""The Case of the Bloody Iris" is an Italian Giallo, a type of film often considered the ancestor of modern slasher films -- but with more style. One can expect: serial murders of beautiful women, a psychopath, nudity, "sexual situations", a police investigation (often ineffective) and lots of blood, along with stylish photography and distinctive music. In other words, salacious good fun.
Edwige Fenech plays Jennifer, a photographer's model who moves into an apartment where the former tenant had recently been murdered by drowning her in the bathtub. Though a second woman was brutally murdered in the building's elevator shortly before they moved in, neither Jennifer nor her ditzy roommate seem overly-concerned about two murders in and around their new apartment.
There are plenty of suspects: a strange elderly woman who buys stacks of crime magazines, a lesbian neighbor and her sad, violin-playing father, a gay photographer who employed the drowning victim, the building's architect who has a phobia about blood, Jennifer's menacing former husband, plus a few others who pop up along the way.
Jennifer first meets handsome architect Andrea Barto (George Hilton) at the photographer's studio, their eyes meeting suggestively. Andrea arranges for the girls to move into the murder apartment, and soon begins an affair with Jennifer.
The police inspector assigned to the murders is a world-weary stamp collector, with an almost useless assistant. There is an amusing running joke about the assistant being recognized by passers-by while tailing suspects. The police investigation is very weak; the police turn up no clues to the killer's identity, only more suspects. In fact, the killer is found out only because one of the victims manages to call for help in time.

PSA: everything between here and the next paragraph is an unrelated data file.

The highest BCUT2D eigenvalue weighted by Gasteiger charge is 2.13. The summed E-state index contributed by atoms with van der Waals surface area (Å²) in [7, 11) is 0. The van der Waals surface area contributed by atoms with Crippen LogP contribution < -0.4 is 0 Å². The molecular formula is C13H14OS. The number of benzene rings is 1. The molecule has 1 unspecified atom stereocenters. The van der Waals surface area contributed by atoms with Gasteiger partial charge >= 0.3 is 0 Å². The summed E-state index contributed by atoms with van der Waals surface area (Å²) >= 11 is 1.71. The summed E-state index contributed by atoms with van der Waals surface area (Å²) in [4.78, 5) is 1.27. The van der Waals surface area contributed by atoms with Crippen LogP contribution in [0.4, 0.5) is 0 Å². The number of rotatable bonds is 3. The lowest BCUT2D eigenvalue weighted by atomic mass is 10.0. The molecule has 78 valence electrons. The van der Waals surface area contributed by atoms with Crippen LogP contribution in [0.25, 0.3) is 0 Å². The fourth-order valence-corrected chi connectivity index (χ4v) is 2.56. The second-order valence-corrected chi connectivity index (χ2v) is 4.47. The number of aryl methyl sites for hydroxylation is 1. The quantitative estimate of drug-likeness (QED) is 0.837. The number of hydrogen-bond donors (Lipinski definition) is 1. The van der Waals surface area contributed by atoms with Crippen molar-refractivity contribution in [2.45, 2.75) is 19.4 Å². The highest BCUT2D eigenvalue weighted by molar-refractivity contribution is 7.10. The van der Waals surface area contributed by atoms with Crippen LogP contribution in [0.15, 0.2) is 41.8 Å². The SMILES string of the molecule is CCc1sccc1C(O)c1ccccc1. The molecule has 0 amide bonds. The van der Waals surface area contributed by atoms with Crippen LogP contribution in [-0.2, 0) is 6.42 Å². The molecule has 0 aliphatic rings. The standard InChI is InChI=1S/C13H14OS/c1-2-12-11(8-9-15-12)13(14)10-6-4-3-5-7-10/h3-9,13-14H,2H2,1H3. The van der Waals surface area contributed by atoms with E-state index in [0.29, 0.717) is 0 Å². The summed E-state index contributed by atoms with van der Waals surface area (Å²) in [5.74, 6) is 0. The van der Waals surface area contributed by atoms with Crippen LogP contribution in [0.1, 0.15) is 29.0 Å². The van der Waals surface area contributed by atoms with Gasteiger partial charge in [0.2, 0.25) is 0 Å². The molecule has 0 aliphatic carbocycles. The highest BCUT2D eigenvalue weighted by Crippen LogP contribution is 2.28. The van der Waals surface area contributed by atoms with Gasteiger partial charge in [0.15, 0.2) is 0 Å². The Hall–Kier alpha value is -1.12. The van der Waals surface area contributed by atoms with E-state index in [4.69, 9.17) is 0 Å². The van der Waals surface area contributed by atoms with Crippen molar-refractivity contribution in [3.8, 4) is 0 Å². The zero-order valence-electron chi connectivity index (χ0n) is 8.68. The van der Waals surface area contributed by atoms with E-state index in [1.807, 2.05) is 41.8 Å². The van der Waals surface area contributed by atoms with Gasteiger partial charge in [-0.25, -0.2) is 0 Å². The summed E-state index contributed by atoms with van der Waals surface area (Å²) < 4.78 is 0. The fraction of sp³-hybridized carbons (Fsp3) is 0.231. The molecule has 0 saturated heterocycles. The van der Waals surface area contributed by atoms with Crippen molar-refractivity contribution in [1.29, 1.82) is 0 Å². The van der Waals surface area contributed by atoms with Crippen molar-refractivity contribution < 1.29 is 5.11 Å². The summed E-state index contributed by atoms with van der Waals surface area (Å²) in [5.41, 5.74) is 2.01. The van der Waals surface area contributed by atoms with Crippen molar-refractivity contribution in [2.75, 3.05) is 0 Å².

My main criticism of the film is that no one takes what happens seriously. The roommate plays a practical joke on Jennifer by pretending to drown in the bathtub, then later refuses to believe Jennifer when she says she saw a shadowy man standing over her bed. When Andrea is threatened at knife point by Jennifer's former husband, he simply starts his car and drives off -- without even mentioning it to the police. Indeed, both Jennifer and Andrea have more interest in romance than concern over the possibility being murdered!
There is some nudity, but relatively little by modern standards: a few brief topless scenes, some costumes that might as well be topless, and a nude love scene. Nothing really salacious by today's standards, but no doubt more so in the 70s when the film was made.
Reviewers of Edwige Fenech's films often mention her beauty. She is gorgeous! But make no mistake, Fenech is also a capable and talented actress who usually gives a solid and convincing performance. I strongly recommend her outrageous Italian farce "Giovannona Long-Thigh", or Mario Bava's black comedy "Five Dolls for an August Moon" for sampling more of her talent.
This film is enjoyable, but not one to watch over and over. It has all the right parts, but the parts do not fit together quite as well as they should. A stronger directer could have made a better film."